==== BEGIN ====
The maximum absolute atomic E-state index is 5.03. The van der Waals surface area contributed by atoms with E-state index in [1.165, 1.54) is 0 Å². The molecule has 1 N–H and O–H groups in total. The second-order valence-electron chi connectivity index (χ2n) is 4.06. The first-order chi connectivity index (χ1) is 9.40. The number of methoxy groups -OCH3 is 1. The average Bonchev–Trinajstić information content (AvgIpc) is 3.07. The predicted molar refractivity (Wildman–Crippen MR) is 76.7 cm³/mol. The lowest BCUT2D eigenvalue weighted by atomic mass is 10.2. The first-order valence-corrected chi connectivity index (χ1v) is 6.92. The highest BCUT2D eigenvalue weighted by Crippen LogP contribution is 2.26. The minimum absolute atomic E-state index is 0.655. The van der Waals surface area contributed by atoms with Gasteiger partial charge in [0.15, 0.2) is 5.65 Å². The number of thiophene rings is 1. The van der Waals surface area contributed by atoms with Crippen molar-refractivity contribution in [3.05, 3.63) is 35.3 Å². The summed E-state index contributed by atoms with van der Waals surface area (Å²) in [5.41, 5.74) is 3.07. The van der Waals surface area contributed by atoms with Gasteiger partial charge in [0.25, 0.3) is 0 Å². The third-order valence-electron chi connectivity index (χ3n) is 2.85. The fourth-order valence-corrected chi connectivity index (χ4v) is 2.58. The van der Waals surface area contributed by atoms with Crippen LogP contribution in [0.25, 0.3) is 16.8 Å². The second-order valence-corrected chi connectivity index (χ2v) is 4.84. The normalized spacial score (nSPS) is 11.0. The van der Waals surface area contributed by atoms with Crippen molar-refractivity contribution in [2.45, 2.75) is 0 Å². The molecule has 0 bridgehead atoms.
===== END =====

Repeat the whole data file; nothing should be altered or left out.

The maximum absolute atomic E-state index is 5.03. The van der Waals surface area contributed by atoms with E-state index in [1.165, 1.54) is 0 Å². The molecule has 1 N–H and O–H groups in total. The second-order valence-electron chi connectivity index (χ2n) is 4.06. The first-order chi connectivity index (χ1) is 9.40. The number of methoxy groups -OCH3 is 1. The average Bonchev–Trinajstić information content (AvgIpc) is 3.07. The predicted molar refractivity (Wildman–Crippen MR) is 76.7 cm³/mol. The lowest BCUT2D eigenvalue weighted by atomic mass is 10.2. The first-order valence-corrected chi connectivity index (χ1v) is 6.92. The highest BCUT2D eigenvalue weighted by Crippen LogP contribution is 2.26. The minimum absolute atomic E-state index is 0.655. The van der Waals surface area contributed by atoms with Gasteiger partial charge in [0.15, 0.2) is 5.65 Å². The number of thiophene rings is 1. The van der Waals surface area contributed by atoms with Crippen molar-refractivity contribution in [3.05, 3.63) is 35.3 Å². The summed E-state index contributed by atoms with van der Waals surface area (Å²) in [5.41, 5.74) is 3.07. The van der Waals surface area contributed by atoms with Gasteiger partial charge in [0.25, 0.3) is 0 Å². The third-order valence-electron chi connectivity index (χ3n) is 2.85. The fourth-order valence-corrected chi connectivity index (χ4v) is 2.58. The van der Waals surface area contributed by atoms with Crippen LogP contribution in [0.25, 0.3) is 16.8 Å². The second-order valence-corrected chi connectivity index (χ2v) is 4.84. The normalized spacial score (nSPS) is 11.0. The van der Waals surface area contributed by atoms with Crippen molar-refractivity contribution in [2.45, 2.75) is 0 Å². The molecule has 0 bridgehead atoms.